To effectively manage emotionally charged situations, it is crucial to understand that emotional interactions involve three sets of information: feelings, facts, and values. By considering these components, you can increase the likelihood of resolving conflicts in a competent manner.
For example, when a direct report starts shouting because they will not be entitled to variable salary compensation, it’s likely that they feel their work has gone unrecognized by their superiors, which is challenging their values.
To address the situation, start by letting the employee vent their emotions and validating their concerns by actively listening. Then, steer the conversation towards their underlying values, which may shed light on their true beliefs. Encourage them to articulate the values that they think should guide the decision-making process.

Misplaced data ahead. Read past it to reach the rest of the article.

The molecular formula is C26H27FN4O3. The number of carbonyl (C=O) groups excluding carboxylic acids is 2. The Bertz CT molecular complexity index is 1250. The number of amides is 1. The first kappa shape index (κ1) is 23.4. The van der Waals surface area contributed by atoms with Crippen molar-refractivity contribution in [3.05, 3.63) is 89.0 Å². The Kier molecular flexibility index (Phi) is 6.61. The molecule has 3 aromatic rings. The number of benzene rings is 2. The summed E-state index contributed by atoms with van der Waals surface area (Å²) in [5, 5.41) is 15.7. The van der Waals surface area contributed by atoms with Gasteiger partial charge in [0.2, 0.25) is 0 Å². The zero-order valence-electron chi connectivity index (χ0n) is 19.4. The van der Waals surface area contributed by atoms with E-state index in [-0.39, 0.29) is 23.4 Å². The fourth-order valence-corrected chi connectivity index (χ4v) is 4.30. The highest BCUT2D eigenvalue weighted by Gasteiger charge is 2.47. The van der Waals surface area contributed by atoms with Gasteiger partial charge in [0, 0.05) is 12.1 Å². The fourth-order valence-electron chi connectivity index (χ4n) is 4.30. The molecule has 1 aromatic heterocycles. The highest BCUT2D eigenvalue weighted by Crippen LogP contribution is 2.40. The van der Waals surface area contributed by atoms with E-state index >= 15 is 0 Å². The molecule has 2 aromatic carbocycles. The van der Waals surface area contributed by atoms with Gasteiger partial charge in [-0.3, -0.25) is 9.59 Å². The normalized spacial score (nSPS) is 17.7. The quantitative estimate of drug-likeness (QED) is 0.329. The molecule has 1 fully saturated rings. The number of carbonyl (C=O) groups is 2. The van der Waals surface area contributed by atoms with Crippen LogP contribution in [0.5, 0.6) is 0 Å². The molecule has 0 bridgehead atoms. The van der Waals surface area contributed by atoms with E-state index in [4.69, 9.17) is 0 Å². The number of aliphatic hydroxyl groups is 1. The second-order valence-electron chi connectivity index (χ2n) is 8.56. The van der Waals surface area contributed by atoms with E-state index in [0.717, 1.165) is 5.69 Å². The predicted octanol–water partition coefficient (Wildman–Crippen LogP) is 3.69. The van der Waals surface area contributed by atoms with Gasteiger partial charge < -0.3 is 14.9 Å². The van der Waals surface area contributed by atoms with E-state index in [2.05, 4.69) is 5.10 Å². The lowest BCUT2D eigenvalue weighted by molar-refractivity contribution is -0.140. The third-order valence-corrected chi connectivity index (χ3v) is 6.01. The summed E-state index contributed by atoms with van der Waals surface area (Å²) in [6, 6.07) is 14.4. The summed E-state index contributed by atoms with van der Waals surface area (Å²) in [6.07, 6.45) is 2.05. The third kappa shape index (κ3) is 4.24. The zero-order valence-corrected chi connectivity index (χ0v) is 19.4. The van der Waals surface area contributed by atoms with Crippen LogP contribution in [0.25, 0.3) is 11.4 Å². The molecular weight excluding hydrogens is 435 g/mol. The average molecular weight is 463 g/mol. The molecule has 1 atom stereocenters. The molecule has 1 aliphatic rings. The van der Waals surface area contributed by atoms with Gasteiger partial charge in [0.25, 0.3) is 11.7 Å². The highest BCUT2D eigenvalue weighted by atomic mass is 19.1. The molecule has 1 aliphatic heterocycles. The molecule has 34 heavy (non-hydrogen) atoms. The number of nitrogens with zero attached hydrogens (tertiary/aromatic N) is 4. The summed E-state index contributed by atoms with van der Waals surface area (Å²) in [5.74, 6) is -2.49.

During the conversation, emphasize that the decision is based purely on factual information and not on personal motivations. Provide additional information to support the decision, such as the fact that the variable salary compensation has been withdrawn because they didn’t complete their main sales objective of opening 10 new accounts by the end of the year.
By addressing the emotions, values, and facts involved in the situation, a clear understanding of the disagreement can emerge. The final objective should be to resolve the situation once all three components have been considered, articulated, and evaluated.
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